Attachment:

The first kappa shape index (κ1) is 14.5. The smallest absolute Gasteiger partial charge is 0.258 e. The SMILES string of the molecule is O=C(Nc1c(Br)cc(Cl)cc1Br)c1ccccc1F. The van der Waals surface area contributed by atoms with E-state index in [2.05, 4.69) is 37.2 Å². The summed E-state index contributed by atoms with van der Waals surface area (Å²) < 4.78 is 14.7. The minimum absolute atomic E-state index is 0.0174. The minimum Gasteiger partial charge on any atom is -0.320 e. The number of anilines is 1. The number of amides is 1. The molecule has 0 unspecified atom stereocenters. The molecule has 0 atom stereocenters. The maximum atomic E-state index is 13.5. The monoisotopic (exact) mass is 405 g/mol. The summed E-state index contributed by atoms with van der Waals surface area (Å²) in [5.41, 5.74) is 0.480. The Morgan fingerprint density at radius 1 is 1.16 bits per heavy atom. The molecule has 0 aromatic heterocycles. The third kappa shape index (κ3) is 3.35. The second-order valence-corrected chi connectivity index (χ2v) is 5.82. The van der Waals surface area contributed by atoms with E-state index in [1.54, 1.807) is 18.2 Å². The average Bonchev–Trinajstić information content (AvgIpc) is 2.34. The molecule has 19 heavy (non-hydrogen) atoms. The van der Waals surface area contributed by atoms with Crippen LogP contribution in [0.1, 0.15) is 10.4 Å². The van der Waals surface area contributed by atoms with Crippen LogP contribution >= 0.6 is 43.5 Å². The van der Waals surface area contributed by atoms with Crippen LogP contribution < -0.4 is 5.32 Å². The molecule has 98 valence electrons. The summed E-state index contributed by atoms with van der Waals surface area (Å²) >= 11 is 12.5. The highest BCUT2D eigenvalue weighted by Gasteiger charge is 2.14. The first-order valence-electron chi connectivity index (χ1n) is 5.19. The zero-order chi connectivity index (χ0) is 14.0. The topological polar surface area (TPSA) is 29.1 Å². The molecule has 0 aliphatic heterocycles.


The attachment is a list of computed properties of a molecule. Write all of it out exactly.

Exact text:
The first kappa shape index (κ1) is 14.5. The smallest absolute Gasteiger partial charge is 0.258 e. The SMILES string of the molecule is O=C(Nc1c(Br)cc(Cl)cc1Br)c1ccccc1F. The van der Waals surface area contributed by atoms with E-state index in [2.05, 4.69) is 37.2 Å². The summed E-state index contributed by atoms with van der Waals surface area (Å²) < 4.78 is 14.7. The minimum absolute atomic E-state index is 0.0174. The minimum Gasteiger partial charge on any atom is -0.320 e. The number of anilines is 1. The number of amides is 1. The molecule has 0 unspecified atom stereocenters. The molecule has 0 atom stereocenters. The maximum atomic E-state index is 13.5. The monoisotopic (exact) mass is 405 g/mol. The summed E-state index contributed by atoms with van der Waals surface area (Å²) in [5.41, 5.74) is 0.480. The Morgan fingerprint density at radius 1 is 1.16 bits per heavy atom. The molecule has 0 aromatic heterocycles. The third kappa shape index (κ3) is 3.35. The second-order valence-corrected chi connectivity index (χ2v) is 5.82. The van der Waals surface area contributed by atoms with E-state index in [1.54, 1.807) is 18.2 Å². The average Bonchev–Trinajstić information content (AvgIpc) is 2.34. The molecule has 19 heavy (non-hydrogen) atoms. The van der Waals surface area contributed by atoms with Crippen LogP contribution in [0.1, 0.15) is 10.4 Å². The van der Waals surface area contributed by atoms with Crippen LogP contribution >= 0.6 is 43.5 Å². The van der Waals surface area contributed by atoms with Crippen LogP contribution < -0.4 is 5.32 Å². The molecule has 98 valence electrons. The summed E-state index contributed by atoms with van der Waals surface area (Å²) >= 11 is 12.5. The highest BCUT2D eigenvalue weighted by Gasteiger charge is 2.14. The first-order valence-electron chi connectivity index (χ1n) is 5.19. The zero-order chi connectivity index (χ0) is 14.0. The topological polar surface area (TPSA) is 29.1 Å². The molecule has 0 aliphatic heterocycles.